Once testing against the staging repo version has been completed (see above (warning)) and the project has determined that the artifact in the staged repository is ready for release, the project team can use the new-for-2019 self-release process. For details on the JJB templates please see https://docs.releng.linuxfoundation.org/projects/global-jjb/en/latest/jjb/lf-release-jobs.html

Releasing a Java/maven artifact

  1. Find the Jenkins stage job that created the release candidate.  Look among its output logs for the file with the name: staging-repo.txt.gz, it will have a URL like this:
    1. https://logs.acumos.org/production/vex-yul-acumos-jenkins-1/common-dataservice-maven-dl-stage-master/4/staging-repo.txt.gz
  2. Create a new release yaml file in the directory "releases/" at the repo root.
    1. The file name should be anything, but most projects use a pattern like "release-maven.yaml". An example of the content appears below.
    2. The file content has the project name, the version to release, and the log directory you found above, altho in abbreviated form.
  3. Create a new change set with just the new file, commit to git locally and submit the change set to Gerrit.
  4. After the verify job succeeds, a project committer should merge the change set. This will tag the repository with the version string AND release the artifact.

Example release yaml file content:

---
distribution_type: maven
version: 1.0.0
project: example-project
log_dir: example-project-maven-stage-master/17/

After the release merge job runs to completion, the jar files should appear in the Nexus2 release repository.

Releasing a Docker artifact

For a Docker image the release yaml file must list the desired release tag and the existing container tags. Example release yaml file content:

---

distribution_type: container
container_release_tag: 1.0.0
container_pull_registry: nexus.o-ran-sc.org:10003
container_push_registry: nexus.o-ran-sc.org:10002
project: test
ref: b95b07641ead78b5082484aa8a82c900f79c9706
containers: - name: test-backend version: 1.0.0-20190806T184921Z - name: test-frontend version: 1.0.0-20190806T184921Z

After the release merge job runs to completion, the container images should appear in the Nexus3 release registry.

Releasing a Python package

For a Python package the release yaml file must list the log directory, python version and more. Example release yaml file content:

---
distribution_type: pypi
log_dir: ric-plt-lib-rmr-python-pypi-merge-master/1
pypi_project: rmr
python_version: '3.7'
version: 1.0.0
project: myproject

If you use a valid decimal value anywhere (like 3.7 above), put it in single quotes so it can be parsed as a string, not a number.

After the release merge job runs to completion, the container images packages should appear in the Nexus3 release registryhttps://pypi.org index.

Releasing a

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For a Python package the release yaml file must list the log directory, python version and more. Example release yaml file content:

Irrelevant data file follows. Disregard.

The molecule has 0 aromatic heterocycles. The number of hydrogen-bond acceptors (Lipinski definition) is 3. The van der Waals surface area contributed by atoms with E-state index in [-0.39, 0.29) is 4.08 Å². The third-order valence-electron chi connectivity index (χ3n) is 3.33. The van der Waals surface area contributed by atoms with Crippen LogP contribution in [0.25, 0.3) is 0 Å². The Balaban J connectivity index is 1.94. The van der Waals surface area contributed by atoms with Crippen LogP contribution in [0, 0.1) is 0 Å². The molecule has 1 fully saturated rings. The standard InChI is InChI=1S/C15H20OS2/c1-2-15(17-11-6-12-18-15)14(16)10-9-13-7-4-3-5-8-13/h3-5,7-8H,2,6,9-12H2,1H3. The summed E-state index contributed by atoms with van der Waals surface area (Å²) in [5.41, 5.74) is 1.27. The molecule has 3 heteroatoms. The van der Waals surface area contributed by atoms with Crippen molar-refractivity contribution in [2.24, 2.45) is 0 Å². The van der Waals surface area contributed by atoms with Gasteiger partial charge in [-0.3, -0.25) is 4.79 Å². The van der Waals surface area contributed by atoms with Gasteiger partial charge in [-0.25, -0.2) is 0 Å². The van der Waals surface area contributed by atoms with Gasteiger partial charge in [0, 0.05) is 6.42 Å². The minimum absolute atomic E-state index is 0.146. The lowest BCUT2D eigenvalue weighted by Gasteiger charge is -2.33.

...

---
distribution_type: pypi
log_dir: ric-plt-lib-rmr-python-pypi-merge-master/1
pypi_project: rmr
python_version: '3.7'
version: 1.0.0
project: myproject

If you use a valid decimal value anywhere (like 3.7 above), put it in single quotes so it can be parsed as a string, not a number.

After the release merge job runs to completion, the packages should appear in the https://pypi.org index.

Releasing a PackageCloud DEB/RPM package

PackageCloud DEB/RPM package

2020-Dec-14: There is a process that involves the keyword "stage-release" (see section "Triggering Jenkins jobs from Gerrit" above) to publish packages to packagecloud. This works with two merges. First one with updates to ci/package-tag.yaml and ci/control. Merge that change and after merging add a comment with only the keyword "stage-release". After this create a second review for an updated "releases/*.yaml" with correct version, log_dir and ref with commit hash. Submit that change for merging as well. This will do the actual moving of the package from the staging directory in packagecloud to the release directory. A bit of information on this is also available in section "PackageCloud Release Files" from this LF guide: link.

OLD notes: The self-release process for PackageCloud is in active development as of December 2019. Until it is ready, write a ticket at https://jira.linuxfoundation.org/servicedesk

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CXX projects require cmake and a dedicated tool, the Sonar build wrapper, as documented here: https://docs.sonarqube.org/latest/analysis/languages/cfamily The build wrapper is used to invoke cmake make.  The wrapper then gathers data without further configuration. This tool is automatically installed and invoked in CMake-style Jenkins jobs, implemented by the cmake-sonarqube.sh script from LF's global-jjb. Actually no configuration changes are required in the project's CMakeLists.txt or other files, just use of the appropriate Jenkins job template.

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More details about configuration, building for scanning, and specific file and/or directory exclusion in C/C++ repositories is provided on the Configure Sonar for C/C++ page.

Configure Golang/Go Project for Code Coverage